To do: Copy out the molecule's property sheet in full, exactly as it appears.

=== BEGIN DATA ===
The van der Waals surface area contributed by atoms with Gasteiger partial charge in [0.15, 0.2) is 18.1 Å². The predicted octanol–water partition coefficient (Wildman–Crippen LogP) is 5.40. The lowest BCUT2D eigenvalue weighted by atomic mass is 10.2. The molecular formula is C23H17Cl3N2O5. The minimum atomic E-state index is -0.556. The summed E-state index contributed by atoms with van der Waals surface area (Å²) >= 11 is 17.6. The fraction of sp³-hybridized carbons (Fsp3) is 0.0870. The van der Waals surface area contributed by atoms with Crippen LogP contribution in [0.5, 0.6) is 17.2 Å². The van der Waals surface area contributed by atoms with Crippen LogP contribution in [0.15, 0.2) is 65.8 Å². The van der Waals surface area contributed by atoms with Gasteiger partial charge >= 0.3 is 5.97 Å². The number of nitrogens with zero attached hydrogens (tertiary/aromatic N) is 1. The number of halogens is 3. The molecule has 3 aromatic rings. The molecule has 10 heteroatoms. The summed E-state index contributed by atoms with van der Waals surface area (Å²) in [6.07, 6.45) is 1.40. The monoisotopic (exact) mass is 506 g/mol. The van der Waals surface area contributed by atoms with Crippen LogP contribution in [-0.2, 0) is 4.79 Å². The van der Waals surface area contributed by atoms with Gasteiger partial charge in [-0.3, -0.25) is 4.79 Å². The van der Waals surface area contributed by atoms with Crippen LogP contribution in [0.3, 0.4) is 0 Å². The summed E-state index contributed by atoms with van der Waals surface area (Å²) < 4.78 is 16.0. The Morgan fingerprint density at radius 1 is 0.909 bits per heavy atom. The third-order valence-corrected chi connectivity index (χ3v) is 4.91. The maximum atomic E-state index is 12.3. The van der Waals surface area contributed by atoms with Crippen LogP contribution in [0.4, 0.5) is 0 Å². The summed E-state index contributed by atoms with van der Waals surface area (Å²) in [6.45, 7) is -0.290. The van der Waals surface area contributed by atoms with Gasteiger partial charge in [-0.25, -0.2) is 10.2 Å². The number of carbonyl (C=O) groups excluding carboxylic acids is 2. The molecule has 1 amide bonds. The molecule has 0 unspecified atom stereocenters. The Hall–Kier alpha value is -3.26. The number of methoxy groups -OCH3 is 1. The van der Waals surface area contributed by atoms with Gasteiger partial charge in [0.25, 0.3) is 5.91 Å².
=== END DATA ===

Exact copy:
The van der Waals surface area contributed by atoms with Gasteiger partial charge in [0.15, 0.2) is 18.1 Å². The predicted octanol–water partition coefficient (Wildman–Crippen LogP) is 5.40. The lowest BCUT2D eigenvalue weighted by atomic mass is 10.2. The molecular formula is C23H17Cl3N2O5. The minimum atomic E-state index is -0.556. The summed E-state index contributed by atoms with van der Waals surface area (Å²) >= 11 is 17.6. The fraction of sp³-hybridized carbons (Fsp3) is 0.0870. The van der Waals surface area contributed by atoms with Crippen LogP contribution in [0.5, 0.6) is 17.2 Å². The van der Waals surface area contributed by atoms with Crippen LogP contribution in [0.15, 0.2) is 65.8 Å². The van der Waals surface area contributed by atoms with Gasteiger partial charge >= 0.3 is 5.97 Å². The number of nitrogens with zero attached hydrogens (tertiary/aromatic N) is 1. The number of halogens is 3. The molecule has 3 aromatic rings. The molecule has 10 heteroatoms. The summed E-state index contributed by atoms with van der Waals surface area (Å²) in [6.07, 6.45) is 1.40. The monoisotopic (exact) mass is 506 g/mol. The van der Waals surface area contributed by atoms with Crippen LogP contribution in [-0.2, 0) is 4.79 Å². The van der Waals surface area contributed by atoms with Gasteiger partial charge in [-0.3, -0.25) is 4.79 Å². The van der Waals surface area contributed by atoms with Crippen LogP contribution in [0.3, 0.4) is 0 Å². The summed E-state index contributed by atoms with van der Waals surface area (Å²) < 4.78 is 16.0. The Morgan fingerprint density at radius 1 is 0.909 bits per heavy atom. The third-order valence-corrected chi connectivity index (χ3v) is 4.91. The maximum atomic E-state index is 12.3. The van der Waals surface area contributed by atoms with Crippen LogP contribution in [0.4, 0.5) is 0 Å². The summed E-state index contributed by atoms with van der Waals surface area (Å²) in [6.45, 7) is -0.290. The van der Waals surface area contributed by atoms with Gasteiger partial charge in [-0.25, -0.2) is 10.2 Å². The number of carbonyl (C=O) groups excluding carboxylic acids is 2. The molecule has 1 amide bonds. The molecule has 0 unspecified atom stereocenters. The Hall–Kier alpha value is -3.26. The number of methoxy groups -OCH3 is 1. The van der Waals surface area contributed by atoms with Gasteiger partial charge in [0.25, 0.3) is 5.91 Å².